In the movie The Big Short, there is a scene where two people. Bruce Miller and Mark Baum are doing a "debate" of sorts. The host introduces them as

... give a generous welcome to mr. Bruce Miller and Mark Baum.

In her choice of words, does she imply some sort of antagonism toward Baum by not introducing him as mr. as well, or perhaps greater goodwill toward Miller?

My main question is does the sentence "Mr. X and Y" puts them on equal footing, or should it be more appropriate to say "Mr. X and Mr. Y" or perhaps to use the plural form "Misters X and Y"?

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    Traditionally, Messrs (from the French messieurs) was used as the plural of Mister, but that sounds rather old-fashioned today. I would expect her to prefix both names with Mr - or neither. Aug 3 at 19:56

1 Answer 1


The title is Mr. doesn't have a widely accepted plural. The Merriam-Webster prefers to use Messrs, but as @kate-bunting observes it seems stilted, and would be unusual given the laid-back tone of the film.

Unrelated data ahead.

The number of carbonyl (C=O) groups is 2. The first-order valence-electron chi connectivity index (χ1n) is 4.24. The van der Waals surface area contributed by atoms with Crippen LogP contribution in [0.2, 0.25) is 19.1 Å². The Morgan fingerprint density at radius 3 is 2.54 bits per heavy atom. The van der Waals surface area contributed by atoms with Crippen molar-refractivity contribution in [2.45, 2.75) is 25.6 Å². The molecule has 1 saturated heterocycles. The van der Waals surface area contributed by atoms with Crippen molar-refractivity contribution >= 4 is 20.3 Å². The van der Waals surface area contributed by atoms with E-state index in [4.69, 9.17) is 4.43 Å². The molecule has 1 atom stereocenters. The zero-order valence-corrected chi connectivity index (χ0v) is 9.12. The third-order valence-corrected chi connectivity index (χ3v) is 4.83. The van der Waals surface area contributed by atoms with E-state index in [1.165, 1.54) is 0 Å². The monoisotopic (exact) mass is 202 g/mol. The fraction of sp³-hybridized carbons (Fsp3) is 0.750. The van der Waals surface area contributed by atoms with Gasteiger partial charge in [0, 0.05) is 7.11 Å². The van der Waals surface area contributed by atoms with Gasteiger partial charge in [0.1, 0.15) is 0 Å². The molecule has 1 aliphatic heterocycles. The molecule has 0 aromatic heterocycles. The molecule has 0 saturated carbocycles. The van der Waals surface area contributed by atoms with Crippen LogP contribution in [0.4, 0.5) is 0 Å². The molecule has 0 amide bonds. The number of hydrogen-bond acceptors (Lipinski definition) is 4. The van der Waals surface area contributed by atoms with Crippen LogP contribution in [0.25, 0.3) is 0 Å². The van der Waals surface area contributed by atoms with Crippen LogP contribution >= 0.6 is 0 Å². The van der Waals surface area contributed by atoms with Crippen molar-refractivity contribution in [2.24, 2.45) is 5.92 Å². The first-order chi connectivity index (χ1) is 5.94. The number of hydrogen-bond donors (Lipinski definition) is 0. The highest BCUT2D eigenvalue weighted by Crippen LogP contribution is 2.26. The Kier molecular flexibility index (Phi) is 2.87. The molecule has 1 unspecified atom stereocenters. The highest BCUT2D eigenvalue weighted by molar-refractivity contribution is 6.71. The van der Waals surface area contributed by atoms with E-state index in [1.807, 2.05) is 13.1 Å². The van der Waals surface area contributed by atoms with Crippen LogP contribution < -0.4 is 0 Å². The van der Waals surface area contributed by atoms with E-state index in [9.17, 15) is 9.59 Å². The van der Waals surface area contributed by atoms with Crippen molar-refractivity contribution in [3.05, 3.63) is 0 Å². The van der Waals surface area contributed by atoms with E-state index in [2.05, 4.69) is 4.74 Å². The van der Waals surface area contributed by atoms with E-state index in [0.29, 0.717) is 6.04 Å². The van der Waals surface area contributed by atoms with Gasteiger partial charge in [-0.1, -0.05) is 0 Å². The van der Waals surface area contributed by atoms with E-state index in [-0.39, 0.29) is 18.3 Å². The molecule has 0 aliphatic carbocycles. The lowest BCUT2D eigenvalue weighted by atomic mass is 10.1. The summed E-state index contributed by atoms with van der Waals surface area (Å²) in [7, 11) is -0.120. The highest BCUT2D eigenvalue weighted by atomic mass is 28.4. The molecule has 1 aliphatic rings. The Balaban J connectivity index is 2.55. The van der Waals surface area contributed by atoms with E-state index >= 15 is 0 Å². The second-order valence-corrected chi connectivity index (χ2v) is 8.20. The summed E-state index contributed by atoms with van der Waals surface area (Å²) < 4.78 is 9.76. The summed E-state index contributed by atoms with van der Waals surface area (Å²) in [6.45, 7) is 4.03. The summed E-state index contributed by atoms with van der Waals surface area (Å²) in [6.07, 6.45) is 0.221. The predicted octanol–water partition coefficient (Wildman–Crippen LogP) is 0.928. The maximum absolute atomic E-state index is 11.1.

Without an accepted plural form you can't conclude from word choice alone that there is an implied antagonism between the two characters.

One could use prosody, though. If there were a pause before the word “and”, for example: saying Mr. Bruce Miller ... and Mark Baum would suggest that Mark Baum didn't deserve the honorific.
If I say I'd like to introduce my landlady (beat) and a few of my friends then you might conclude that I don't count my landlady among my friends.

  • 1
    The last sentence could do with explaining the "comic beat", I think: "If there were... then ..."
    – Andrew Leach
    Aug 10 at 13:57

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